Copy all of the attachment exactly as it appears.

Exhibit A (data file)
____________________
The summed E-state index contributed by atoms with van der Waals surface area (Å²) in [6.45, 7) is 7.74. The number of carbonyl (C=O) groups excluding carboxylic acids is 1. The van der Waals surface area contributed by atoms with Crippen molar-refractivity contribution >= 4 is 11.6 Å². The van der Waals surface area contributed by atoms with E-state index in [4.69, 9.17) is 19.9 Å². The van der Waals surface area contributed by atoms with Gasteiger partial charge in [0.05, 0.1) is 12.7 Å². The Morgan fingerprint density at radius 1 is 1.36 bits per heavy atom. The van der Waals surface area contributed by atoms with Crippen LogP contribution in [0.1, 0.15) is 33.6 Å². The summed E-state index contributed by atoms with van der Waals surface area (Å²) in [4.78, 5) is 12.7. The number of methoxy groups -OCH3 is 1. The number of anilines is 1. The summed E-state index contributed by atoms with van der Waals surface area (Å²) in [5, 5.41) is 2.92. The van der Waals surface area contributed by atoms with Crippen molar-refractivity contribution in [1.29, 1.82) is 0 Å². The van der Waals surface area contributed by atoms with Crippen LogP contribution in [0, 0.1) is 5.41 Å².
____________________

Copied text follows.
The summed E-state index contributed by atoms with van der Waals surface area (Å²) in [6.45, 7) is 7.74. The number of carbonyl (C=O) groups excluding carboxylic acids is 1. The van der Waals surface area contributed by atoms with Crippen molar-refractivity contribution >= 4 is 11.6 Å². The van der Waals surface area contributed by atoms with E-state index in [4.69, 9.17) is 19.9 Å². The van der Waals surface area contributed by atoms with Gasteiger partial charge in [0.05, 0.1) is 12.7 Å². The Morgan fingerprint density at radius 1 is 1.36 bits per heavy atom. The van der Waals surface area contributed by atoms with Crippen LogP contribution in [0.1, 0.15) is 33.6 Å². The summed E-state index contributed by atoms with van der Waals surface area (Å²) in [4.78, 5) is 12.7. The number of methoxy groups -OCH3 is 1. The number of anilines is 1. The summed E-state index contributed by atoms with van der Waals surface area (Å²) in [5, 5.41) is 2.92. The van der Waals surface area contributed by atoms with Crippen molar-refractivity contribution in [1.29, 1.82) is 0 Å². The van der Waals surface area contributed by atoms with Crippen LogP contribution in [0, 0.1) is 5.41 Å².